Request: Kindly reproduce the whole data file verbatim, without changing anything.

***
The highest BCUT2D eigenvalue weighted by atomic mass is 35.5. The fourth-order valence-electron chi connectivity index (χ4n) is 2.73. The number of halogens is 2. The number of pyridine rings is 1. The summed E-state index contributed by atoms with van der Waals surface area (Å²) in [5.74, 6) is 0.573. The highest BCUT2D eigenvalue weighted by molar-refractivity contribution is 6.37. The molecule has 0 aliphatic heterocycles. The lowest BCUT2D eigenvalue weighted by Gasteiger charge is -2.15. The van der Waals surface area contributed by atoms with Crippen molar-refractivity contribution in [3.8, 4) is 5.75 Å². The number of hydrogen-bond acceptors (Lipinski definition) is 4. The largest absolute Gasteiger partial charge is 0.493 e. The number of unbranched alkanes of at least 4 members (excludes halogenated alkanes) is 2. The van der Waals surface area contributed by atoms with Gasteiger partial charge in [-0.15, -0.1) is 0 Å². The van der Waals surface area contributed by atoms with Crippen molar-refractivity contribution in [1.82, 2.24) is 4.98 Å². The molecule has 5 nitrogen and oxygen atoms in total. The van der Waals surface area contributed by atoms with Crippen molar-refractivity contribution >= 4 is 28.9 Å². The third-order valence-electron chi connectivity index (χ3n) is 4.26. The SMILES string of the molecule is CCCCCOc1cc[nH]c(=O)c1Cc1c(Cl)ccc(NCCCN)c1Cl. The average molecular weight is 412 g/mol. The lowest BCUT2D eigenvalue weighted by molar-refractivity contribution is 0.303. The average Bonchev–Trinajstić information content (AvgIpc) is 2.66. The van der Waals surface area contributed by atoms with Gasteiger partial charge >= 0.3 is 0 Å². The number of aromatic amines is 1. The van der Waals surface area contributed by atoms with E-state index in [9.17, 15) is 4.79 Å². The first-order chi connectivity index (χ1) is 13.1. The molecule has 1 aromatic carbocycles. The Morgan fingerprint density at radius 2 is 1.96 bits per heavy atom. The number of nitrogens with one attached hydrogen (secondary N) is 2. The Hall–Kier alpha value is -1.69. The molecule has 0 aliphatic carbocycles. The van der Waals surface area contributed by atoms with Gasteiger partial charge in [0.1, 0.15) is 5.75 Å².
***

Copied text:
The highest BCUT2D eigenvalue weighted by atomic mass is 35.5. The fourth-order valence-electron chi connectivity index (χ4n) is 2.73. The number of halogens is 2. The number of pyridine rings is 1. The summed E-state index contributed by atoms with van der Waals surface area (Å²) in [5.74, 6) is 0.573. The highest BCUT2D eigenvalue weighted by molar-refractivity contribution is 6.37. The molecule has 0 aliphatic heterocycles. The lowest BCUT2D eigenvalue weighted by Gasteiger charge is -2.15. The van der Waals surface area contributed by atoms with Crippen molar-refractivity contribution in [3.8, 4) is 5.75 Å². The number of hydrogen-bond acceptors (Lipinski definition) is 4. The largest absolute Gasteiger partial charge is 0.493 e. The number of unbranched alkanes of at least 4 members (excludes halogenated alkanes) is 2. The van der Waals surface area contributed by atoms with Gasteiger partial charge in [-0.15, -0.1) is 0 Å². The van der Waals surface area contributed by atoms with Crippen molar-refractivity contribution in [1.82, 2.24) is 4.98 Å². The molecule has 5 nitrogen and oxygen atoms in total. The van der Waals surface area contributed by atoms with Crippen molar-refractivity contribution >= 4 is 28.9 Å². The third-order valence-electron chi connectivity index (χ3n) is 4.26. The SMILES string of the molecule is CCCCCOc1cc[nH]c(=O)c1Cc1c(Cl)ccc(NCCCN)c1Cl. The average molecular weight is 412 g/mol. The lowest BCUT2D eigenvalue weighted by molar-refractivity contribution is 0.303. The average Bonchev–Trinajstić information content (AvgIpc) is 2.66. The van der Waals surface area contributed by atoms with Gasteiger partial charge >= 0.3 is 0 Å². The number of aromatic amines is 1. The van der Waals surface area contributed by atoms with E-state index in [9.17, 15) is 4.79 Å². The first-order chi connectivity index (χ1) is 13.1. The molecule has 1 aromatic carbocycles. The Morgan fingerprint density at radius 2 is 1.96 bits per heavy atom. The number of nitrogens with one attached hydrogen (secondary N) is 2. The Hall–Kier alpha value is -1.69. The molecule has 0 aliphatic carbocycles. The van der Waals surface area contributed by atoms with Gasteiger partial charge in [0.1, 0.15) is 5.75 Å².